Written by Dr. Billingsgate
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Friday, 13 January 2012

image for Patriot's Belichick To Deploy Reverse Quasimodo Bell Defense To Ring In Tim Tebow
Quasimodo This

FOXBOROUGH - Who says that Bill Belichick won't break down the specific game plan before an upcoming game? Yesterday in a press conference he announced that he was going to use the reverse Quasimodo bell defense in an attempt to "ring in" Bronco quarterback, Tim Tebow in Saturday's playoff game.

Originally conceived by Dr. Viscount Billingsgate, the reverse Quasimodo bell defense was first used back in 1947 in the mythical national championship game pitting the undefeated Fighting Irish against the La Fontaine College Lugnuts. At that time, La Fontaine was merely a diploma mill located on Grand Cayman Island. Hoping to be recognized for more than mere scholarship, they recruited hundreds of returning WWII veterans to play football at the highest level.

By 1947, Coach Billingsgate had put together a team that was also unbeaten, having earlier defeated both Army and Navy powerhouses. With only the Notre Dame Fightin Irish and triple-threat Heisman Trophy winner, quarterback Johnny Lujack, standing in their way, Billingsgate recalled the story of Quasimodo, the tragic hero of Victor Hugo's novel, The Hunchback of Notre Dame. Although Quasimodo has always been considered a mythical creation drawn from the depths of Hugo's imagination, this did not dissuade Billingsgate from drawing upon him for inspiration since this was a mythical championship.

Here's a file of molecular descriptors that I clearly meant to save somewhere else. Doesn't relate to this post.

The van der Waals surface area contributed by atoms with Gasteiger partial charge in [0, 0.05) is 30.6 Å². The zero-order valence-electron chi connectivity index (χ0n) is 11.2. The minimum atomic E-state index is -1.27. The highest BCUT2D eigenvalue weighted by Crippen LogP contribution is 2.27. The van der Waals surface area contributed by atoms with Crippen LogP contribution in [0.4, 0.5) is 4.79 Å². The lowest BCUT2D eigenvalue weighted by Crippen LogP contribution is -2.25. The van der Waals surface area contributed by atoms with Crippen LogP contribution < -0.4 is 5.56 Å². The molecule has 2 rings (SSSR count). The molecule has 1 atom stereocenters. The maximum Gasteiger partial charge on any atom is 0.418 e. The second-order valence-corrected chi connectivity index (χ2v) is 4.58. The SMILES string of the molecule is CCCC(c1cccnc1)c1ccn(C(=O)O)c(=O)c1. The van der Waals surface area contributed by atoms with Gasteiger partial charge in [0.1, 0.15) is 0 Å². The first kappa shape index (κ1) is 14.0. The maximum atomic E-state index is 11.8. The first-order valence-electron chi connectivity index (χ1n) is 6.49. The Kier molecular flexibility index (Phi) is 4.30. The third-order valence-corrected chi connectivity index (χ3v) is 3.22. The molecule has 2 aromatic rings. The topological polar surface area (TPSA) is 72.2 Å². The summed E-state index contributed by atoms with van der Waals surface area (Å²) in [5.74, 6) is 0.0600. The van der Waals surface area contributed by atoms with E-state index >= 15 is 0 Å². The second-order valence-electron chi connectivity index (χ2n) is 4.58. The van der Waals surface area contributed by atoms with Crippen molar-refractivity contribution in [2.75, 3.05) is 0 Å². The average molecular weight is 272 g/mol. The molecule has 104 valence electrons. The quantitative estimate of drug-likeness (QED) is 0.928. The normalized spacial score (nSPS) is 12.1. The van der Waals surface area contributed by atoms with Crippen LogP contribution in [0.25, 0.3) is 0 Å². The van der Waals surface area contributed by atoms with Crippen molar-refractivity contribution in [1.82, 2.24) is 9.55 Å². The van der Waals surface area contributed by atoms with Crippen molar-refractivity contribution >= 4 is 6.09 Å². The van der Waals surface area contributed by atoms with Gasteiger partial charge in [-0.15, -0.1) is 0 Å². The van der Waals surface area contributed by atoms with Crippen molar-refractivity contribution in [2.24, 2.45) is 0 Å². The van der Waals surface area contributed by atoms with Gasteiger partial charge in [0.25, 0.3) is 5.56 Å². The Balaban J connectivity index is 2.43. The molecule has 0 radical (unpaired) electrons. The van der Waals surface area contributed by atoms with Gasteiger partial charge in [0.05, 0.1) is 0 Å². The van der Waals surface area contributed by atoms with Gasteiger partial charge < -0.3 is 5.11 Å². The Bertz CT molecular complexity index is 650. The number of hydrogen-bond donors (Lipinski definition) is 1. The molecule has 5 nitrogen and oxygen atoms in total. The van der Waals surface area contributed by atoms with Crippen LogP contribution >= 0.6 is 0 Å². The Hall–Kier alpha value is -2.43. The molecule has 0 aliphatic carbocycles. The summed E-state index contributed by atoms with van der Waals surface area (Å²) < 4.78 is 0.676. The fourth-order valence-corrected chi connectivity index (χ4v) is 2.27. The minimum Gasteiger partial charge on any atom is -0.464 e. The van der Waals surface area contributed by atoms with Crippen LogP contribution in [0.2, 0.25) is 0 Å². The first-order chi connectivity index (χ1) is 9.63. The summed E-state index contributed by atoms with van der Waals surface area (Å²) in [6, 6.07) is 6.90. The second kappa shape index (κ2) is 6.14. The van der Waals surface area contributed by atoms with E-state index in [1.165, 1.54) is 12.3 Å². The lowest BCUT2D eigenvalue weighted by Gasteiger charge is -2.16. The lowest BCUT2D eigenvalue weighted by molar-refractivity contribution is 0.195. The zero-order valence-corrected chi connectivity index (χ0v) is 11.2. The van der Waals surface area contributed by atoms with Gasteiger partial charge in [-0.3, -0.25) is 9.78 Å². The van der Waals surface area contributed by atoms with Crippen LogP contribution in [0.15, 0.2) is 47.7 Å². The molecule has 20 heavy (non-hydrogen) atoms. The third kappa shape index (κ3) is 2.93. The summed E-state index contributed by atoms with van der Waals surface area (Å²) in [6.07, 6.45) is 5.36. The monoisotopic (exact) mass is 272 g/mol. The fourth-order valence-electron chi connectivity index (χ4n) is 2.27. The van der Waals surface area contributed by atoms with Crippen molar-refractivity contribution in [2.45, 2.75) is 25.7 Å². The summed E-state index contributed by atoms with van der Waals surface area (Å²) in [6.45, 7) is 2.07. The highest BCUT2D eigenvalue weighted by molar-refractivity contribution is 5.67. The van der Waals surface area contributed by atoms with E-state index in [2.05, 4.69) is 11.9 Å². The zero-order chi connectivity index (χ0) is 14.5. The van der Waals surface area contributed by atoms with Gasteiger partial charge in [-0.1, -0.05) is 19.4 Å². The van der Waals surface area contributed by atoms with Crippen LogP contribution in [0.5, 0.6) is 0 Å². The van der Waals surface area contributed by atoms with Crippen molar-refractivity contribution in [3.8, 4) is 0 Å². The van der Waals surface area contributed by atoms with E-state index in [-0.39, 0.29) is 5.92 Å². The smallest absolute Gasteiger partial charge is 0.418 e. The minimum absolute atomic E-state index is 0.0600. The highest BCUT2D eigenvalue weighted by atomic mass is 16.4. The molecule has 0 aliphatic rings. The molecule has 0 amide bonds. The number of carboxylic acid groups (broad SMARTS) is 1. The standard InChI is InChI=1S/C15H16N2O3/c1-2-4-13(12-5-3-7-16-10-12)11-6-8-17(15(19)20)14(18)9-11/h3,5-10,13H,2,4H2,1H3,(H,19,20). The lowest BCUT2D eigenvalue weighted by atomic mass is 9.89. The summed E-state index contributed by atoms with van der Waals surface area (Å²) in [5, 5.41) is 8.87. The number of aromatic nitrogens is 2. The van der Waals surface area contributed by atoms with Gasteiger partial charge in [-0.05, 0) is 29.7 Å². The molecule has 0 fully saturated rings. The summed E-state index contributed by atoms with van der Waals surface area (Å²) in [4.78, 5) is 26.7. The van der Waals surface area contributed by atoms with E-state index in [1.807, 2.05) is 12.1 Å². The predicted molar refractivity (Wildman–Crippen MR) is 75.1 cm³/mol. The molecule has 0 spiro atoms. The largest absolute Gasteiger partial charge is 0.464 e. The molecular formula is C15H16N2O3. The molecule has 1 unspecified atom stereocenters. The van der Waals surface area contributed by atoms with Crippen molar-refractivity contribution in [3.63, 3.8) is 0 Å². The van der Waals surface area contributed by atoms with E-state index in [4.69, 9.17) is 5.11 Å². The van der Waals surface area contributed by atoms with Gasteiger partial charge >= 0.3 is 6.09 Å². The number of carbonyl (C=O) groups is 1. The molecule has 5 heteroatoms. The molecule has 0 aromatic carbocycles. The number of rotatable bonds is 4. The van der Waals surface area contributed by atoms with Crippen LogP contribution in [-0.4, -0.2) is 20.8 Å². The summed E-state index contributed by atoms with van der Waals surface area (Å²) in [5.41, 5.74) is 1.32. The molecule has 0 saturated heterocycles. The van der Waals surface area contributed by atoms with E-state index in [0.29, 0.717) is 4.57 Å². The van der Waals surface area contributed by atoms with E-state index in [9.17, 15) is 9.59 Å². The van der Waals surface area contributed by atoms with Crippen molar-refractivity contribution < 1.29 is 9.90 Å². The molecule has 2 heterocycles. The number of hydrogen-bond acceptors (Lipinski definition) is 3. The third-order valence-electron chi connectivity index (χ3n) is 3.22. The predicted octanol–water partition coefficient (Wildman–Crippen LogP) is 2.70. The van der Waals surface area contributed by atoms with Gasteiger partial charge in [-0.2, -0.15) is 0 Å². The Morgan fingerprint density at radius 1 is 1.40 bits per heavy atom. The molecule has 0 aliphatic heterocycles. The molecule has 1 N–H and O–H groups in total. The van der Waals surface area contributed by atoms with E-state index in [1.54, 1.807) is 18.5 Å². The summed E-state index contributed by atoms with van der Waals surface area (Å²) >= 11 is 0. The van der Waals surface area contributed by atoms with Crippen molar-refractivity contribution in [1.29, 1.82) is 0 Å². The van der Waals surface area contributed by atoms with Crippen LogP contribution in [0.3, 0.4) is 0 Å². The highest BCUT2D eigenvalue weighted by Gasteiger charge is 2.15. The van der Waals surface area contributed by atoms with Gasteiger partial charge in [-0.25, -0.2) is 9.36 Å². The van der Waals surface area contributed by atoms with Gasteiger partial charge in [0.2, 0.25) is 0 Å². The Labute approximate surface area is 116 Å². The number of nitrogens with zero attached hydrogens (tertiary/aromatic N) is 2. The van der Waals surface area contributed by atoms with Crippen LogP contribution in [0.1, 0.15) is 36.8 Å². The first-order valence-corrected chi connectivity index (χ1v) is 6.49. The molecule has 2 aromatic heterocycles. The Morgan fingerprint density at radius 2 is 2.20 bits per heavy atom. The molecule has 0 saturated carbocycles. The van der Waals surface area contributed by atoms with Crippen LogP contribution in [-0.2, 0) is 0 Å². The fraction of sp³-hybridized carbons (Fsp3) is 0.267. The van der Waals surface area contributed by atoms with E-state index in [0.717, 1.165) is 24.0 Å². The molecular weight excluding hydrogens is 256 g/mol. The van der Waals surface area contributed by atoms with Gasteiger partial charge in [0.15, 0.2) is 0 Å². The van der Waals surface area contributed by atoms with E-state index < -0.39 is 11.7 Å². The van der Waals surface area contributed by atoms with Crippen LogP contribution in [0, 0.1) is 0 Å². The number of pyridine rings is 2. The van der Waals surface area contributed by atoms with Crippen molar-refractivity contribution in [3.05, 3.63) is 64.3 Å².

Victor Hugo's book, which tells the story of the deaf bell-ringer of Notre Dame and his unrequited love for the gypsy girl Esmeralda, relates how Esmeralda devised the reverse Quasimodo bell defense to keep the deformed hero out of her knickers. Drawing upon this, Billingsgate came up with his 2-3-3-3 defense which he described as a reversed bell; thus the eponymous name.

Coach Belichick, long a devoted disciple of Billingsgate, decided that he would use the same defense to contain Bronco quarterback, Tim Tebow. Lining up with two men staggered on either side of the offensive center, with three linebackers poised to ring Tebow's bell if he decides to run, Belicheck thought it to be the perfect defense to corral Tebow.

With the befuddled New England sportswriters seemingly puzzled by his explanation, the erudite Patriot coach went to his chalkboard to explain that the Latin words "quasi" and "modo" mean "almost" and "the standard measure" respectively. As such, Quasimodo is "almost the standard measure" of a human being.

"Almost was not good enough for Quasimodo, and will not be good enough for Tim Tebow when we ring him up with the reverse Quasimodo bell defense," proclaimed the inspired coach as he dismissed the writers.

Upon hearing this, Las Vegas bookies made the Patriots a 13 point favorite.

*Dr. Billingsgate is a member of the College Coach Hall of Fame and winner of the coveted Bulshitzer Piece Prize for Literature.

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The story above is a satire or parody. It is entirely fictitious.

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